Jason Carter managed to ditch the 1991 white state van he stole from the hospital and buy a Chevrolet Lumina during his 24 hours as a free man, investigators said.
A cellphone signal alerted authorities to a motel off Interstate 40 west of Nashville, Tenn., where Carter, 39, was taken into custody around 9:15 a.m., the Tennessee Highway Patrol said in a news release.
How Carter had the money to buy a car and make his way 475 miles away is one of many things the South Carolina Department of Mental Health plans to investigate. "There are a lot of different issues we are going to be looking at—not just how he slipped out without permission," agency spokesman Mark Binkley said.
Officers checking on Carter's parents in 2006 found them dead and wrapped in plastic in the basement of their Seneca home. They had both been shot in the head. Oconee County deputies said it appeared Carter spent several days in the same room with them. He was charged with two counts of murder.
But a judge found Carter not guilty by reason of insanity in 2009. At a hearing, his lawyer said DNA evidence would likely link him to the killings of his mother and stepfather. But he said Carter was severely schizophrenic and suffered from paranoia and delusions of grandeur to the point he couldn't tell right from wrong.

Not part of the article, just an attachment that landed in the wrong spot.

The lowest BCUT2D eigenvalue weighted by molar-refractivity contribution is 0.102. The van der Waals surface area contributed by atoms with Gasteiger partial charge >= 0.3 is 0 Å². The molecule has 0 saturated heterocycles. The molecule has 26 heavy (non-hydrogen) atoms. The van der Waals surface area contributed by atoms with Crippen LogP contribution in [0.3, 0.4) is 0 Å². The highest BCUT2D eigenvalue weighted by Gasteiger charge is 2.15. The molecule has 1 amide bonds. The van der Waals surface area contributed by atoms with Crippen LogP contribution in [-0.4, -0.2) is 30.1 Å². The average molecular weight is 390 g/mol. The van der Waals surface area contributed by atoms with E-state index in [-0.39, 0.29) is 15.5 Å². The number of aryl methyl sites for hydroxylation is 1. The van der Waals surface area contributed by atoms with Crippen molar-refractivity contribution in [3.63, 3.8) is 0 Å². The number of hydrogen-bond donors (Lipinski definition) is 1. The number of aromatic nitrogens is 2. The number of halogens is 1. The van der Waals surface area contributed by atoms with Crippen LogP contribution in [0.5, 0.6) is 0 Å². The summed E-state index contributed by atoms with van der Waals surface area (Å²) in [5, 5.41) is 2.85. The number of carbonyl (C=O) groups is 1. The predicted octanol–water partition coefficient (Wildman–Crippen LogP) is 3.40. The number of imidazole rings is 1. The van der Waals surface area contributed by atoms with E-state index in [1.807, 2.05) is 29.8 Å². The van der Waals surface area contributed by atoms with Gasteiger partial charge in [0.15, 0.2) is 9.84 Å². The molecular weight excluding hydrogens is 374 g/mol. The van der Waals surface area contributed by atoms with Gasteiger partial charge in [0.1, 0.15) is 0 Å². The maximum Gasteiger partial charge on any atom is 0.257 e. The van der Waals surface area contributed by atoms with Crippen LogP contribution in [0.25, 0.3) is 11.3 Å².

The judge committed Carter to a mental hospital. Under state law, he is supposed to be given therapy and medication and can be released if doctors show a judge that his condition has improved enough so that he no longer needs hospitalization.
Authorities refused to discuss specifics of Carter's case because of federal medical privacy laws. Department of Mental Health officials wouldn't even say his name, referring to him as the "escaped patient" when talking to reporters.
Carter disappeared from his job at a supply business at the Bryan Psychiatric Hospital in Columbia around 10:30 a.m. Thursday, but a bulletin didn't go out to law enforcement until three hours later because it appears employees waited to tell the agency's law enforcement officials. The public wasn't told about his escape until 3:30 p.m. when Oconee County deputies, who are 140 miles away, issued a news release with Carter's name and picture.
There is a fence around part of the mental hospital, but the escaped patient was working in an area outside the fence. Binkley said administrators are also concerned that it appears it took employees so long to report the escape to public safety officers in the agency.
"The hot topic now is to figure out all the circumstances around what happened," he said.
Oconee County Sherif's spokesman Jimmy Watt said his agency decided to let the public know about Carter's escape as quickly as possible because of the circumstances surrounding his parents' deaths.
"We decided for public safety and public information reasons to put out a press release," Watt said. "In terms of what other agencies might do, I can't answer that."